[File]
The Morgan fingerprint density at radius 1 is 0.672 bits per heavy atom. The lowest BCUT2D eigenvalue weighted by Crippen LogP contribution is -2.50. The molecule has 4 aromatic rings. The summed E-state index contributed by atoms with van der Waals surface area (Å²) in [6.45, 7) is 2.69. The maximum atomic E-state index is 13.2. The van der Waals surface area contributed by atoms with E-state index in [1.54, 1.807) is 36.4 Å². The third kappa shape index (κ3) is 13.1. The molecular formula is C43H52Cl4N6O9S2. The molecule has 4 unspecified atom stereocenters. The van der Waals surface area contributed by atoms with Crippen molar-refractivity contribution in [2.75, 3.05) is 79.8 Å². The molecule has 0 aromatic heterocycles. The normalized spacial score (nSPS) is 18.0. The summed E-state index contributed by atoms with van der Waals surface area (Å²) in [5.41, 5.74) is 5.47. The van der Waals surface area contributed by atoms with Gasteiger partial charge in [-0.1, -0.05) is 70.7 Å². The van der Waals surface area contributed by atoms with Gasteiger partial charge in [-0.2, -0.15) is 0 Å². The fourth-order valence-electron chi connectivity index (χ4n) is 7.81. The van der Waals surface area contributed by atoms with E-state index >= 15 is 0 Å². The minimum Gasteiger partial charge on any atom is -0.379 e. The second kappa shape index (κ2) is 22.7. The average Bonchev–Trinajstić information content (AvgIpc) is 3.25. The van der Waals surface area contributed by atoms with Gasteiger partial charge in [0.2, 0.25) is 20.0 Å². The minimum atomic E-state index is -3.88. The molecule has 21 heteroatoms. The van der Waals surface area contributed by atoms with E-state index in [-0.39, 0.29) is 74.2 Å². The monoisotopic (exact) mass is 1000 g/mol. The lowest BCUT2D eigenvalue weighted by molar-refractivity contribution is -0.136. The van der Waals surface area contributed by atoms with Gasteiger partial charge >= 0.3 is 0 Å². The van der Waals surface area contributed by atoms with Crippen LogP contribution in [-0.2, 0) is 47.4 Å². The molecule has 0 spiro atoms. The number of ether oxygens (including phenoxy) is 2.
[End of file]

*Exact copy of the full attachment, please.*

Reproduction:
The Morgan fingerprint density at radius 1 is 0.672 bits per heavy atom. The lowest BCUT2D eigenvalue weighted by Crippen LogP contribution is -2.50. The molecule has 4 aromatic rings. The summed E-state index contributed by atoms with van der Waals surface area (Å²) in [6.45, 7) is 2.69. The maximum atomic E-state index is 13.2. The van der Waals surface area contributed by atoms with E-state index in [1.54, 1.807) is 36.4 Å². The third kappa shape index (κ3) is 13.1. The molecular formula is C43H52Cl4N6O9S2. The molecule has 4 unspecified atom stereocenters. The van der Waals surface area contributed by atoms with Crippen molar-refractivity contribution in [2.75, 3.05) is 79.8 Å². The molecule has 0 aromatic heterocycles. The normalized spacial score (nSPS) is 18.0. The summed E-state index contributed by atoms with van der Waals surface area (Å²) in [5.41, 5.74) is 5.47. The van der Waals surface area contributed by atoms with Gasteiger partial charge in [-0.1, -0.05) is 70.7 Å². The van der Waals surface area contributed by atoms with Gasteiger partial charge in [-0.2, -0.15) is 0 Å². The fourth-order valence-electron chi connectivity index (χ4n) is 7.81. The van der Waals surface area contributed by atoms with E-state index >= 15 is 0 Å². The minimum Gasteiger partial charge on any atom is -0.379 e. The second kappa shape index (κ2) is 22.7. The average Bonchev–Trinajstić information content (AvgIpc) is 3.25. The van der Waals surface area contributed by atoms with Gasteiger partial charge in [0.2, 0.25) is 20.0 Å². The minimum atomic E-state index is -3.88. The molecule has 21 heteroatoms. The van der Waals surface area contributed by atoms with E-state index in [-0.39, 0.29) is 74.2 Å². The monoisotopic (exact) mass is 1000 g/mol. The lowest BCUT2D eigenvalue weighted by molar-refractivity contribution is -0.136. The van der Waals surface area contributed by atoms with Gasteiger partial charge >= 0.3 is 0 Å². The van der Waals surface area contributed by atoms with Crippen LogP contribution in [-0.2, 0) is 47.4 Å². The molecule has 0 spiro atoms. The number of ether oxygens (including phenoxy) is 2.